Adoption agencies in Tennessee may soon be allowed to prevent same-sex couples from adopting a child from their system if it conflicts with the organization's religious beliefs.
HB 836 would allow licensed adoption agencies in the state to refuse to place a child with a family if doing so violates its "written religious or moral convictions or policies." It would also prevent the Department of Children's Services from opposing any decisions based on religious objections, and grant adoption and child placement agencies immunity from discrimination lawsuits.
The bill passed an initial hurdle in the House of Representatives last week and will now go committee even as fierce opposition builds from LGBTQ advocacy groups.
Backlash and Warnings of Consequences
Tennessee Democrats and LGBTQ advocates have expressed outrage at the proposed policy, calling it a step backward that will ultimately hurt needy kids.
"We have children across this state looking for loving homes," explained Rep. John Ray Clemmons, D-Nashville. "Why are we wanting to do anything to prohibit a loving couple or a family of any denomination, any religion, any moral conviction from being able to care for a child and take it in and provide for it? We have got to stop discriminating against people. We have gone far enough."
Others have echoed this concern, pointing out that there are already an overabundance of children living in foster care, and many never get adopted. In fact, the average age of a child in the foster care system is 8 years old far older than the typical couple seeking to adopt will consider taking in. By removing opportunities for same-sex couples, critics argue, these numbers will only get worse.
Faith Flexes its Muscles
However, conservative lawmakers in Tennessee argue that this is a matter of religious freedom, and that faith-based organizations should not be forced to work with families that don't meet their moral standards.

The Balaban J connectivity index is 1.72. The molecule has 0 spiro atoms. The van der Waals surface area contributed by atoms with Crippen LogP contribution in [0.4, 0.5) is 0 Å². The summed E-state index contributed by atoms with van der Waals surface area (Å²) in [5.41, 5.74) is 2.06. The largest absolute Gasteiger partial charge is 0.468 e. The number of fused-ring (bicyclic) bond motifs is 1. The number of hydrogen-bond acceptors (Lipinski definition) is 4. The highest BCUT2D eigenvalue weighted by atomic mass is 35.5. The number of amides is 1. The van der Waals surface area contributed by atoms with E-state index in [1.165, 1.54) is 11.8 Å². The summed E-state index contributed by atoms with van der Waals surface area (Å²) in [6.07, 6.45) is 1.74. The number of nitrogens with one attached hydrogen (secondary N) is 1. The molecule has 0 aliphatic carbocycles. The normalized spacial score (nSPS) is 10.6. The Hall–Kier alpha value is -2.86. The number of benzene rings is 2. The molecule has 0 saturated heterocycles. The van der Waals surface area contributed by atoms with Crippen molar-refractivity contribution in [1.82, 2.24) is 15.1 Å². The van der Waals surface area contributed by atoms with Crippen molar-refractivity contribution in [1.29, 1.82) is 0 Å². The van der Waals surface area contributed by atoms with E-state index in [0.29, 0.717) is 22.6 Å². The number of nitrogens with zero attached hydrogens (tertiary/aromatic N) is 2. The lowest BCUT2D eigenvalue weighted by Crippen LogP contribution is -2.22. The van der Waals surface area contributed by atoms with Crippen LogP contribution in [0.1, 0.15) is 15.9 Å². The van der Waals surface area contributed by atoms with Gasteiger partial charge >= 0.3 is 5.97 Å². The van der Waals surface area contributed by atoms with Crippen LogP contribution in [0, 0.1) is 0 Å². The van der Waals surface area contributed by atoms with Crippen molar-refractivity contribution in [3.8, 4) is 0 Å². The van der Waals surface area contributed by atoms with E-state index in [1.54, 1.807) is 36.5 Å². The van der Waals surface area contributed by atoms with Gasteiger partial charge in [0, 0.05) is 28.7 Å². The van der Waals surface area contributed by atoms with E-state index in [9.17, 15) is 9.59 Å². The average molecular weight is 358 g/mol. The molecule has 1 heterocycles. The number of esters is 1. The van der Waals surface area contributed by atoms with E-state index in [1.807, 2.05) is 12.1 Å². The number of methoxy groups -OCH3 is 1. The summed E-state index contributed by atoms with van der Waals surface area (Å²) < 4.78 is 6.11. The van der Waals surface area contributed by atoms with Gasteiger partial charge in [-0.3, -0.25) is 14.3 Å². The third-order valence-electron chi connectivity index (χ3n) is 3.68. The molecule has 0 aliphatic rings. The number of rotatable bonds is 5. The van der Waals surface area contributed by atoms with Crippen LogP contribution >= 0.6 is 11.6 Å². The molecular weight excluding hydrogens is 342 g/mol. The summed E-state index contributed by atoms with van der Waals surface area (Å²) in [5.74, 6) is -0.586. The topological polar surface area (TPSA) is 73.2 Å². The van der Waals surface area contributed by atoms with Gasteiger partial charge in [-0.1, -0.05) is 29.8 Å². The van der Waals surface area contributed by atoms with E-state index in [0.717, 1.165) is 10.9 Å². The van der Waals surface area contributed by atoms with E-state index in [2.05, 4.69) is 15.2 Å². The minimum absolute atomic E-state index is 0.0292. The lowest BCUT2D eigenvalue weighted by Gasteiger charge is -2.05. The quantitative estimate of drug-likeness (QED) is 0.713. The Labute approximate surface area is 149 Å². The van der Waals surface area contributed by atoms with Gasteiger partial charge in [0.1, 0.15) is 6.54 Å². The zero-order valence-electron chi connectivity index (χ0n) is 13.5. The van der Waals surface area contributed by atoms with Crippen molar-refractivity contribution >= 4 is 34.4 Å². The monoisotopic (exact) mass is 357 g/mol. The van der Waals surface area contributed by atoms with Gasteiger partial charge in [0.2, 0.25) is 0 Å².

"What we're doing is saying if you have a religious faith, we as a body are going to intervene before the courts do and we're going to stand with you and say we will stand with you in tolerance and allow you to be you."
While Tennessee's attorney general determined in 2007 there was nothing in state statutes preventing gay and lesbian couples from adopting children, this most recent legislative effort appears to be the fruit of religious lobbying efforts involving the Congressional Prayer Caucus Foundation, a group which claims its goal is to "bring back God to America."
Shaky Legal Ground
But there is another legal issue to consider: many Tennessee foster care agencies work on government contracts, meaning the proposed legislation may result in these agencies using taxpayer dollars to discriminate against same-sex couples. If so, legal experts don't expect it to hold up in court.
Chris Sanders, executive director of the Tennessee Equality Project, believes this bill "clearly opens the door to taxpayer-funded discrimination in foster care and adoption." He continues:
"If this bill becomes law, same-sex couples, people of various religious beliefs, and people with no religious beliefs now face the prospect of being turned away from adoption agencies that they helped fund because they are labeled morally or religiously objectionable, which leaves children and youth with longer wait times for permanent homes."
Even if some believe that God should have a say in determining suitable candidates for adoption, it's hard to fathom how anybody with a religious bone in their body could deny the multitude of kids in foster/adoption care the chance to find a pair of loving parents.
Does God really hate gay people so much that he'd rather foster kids grow up without a stable family?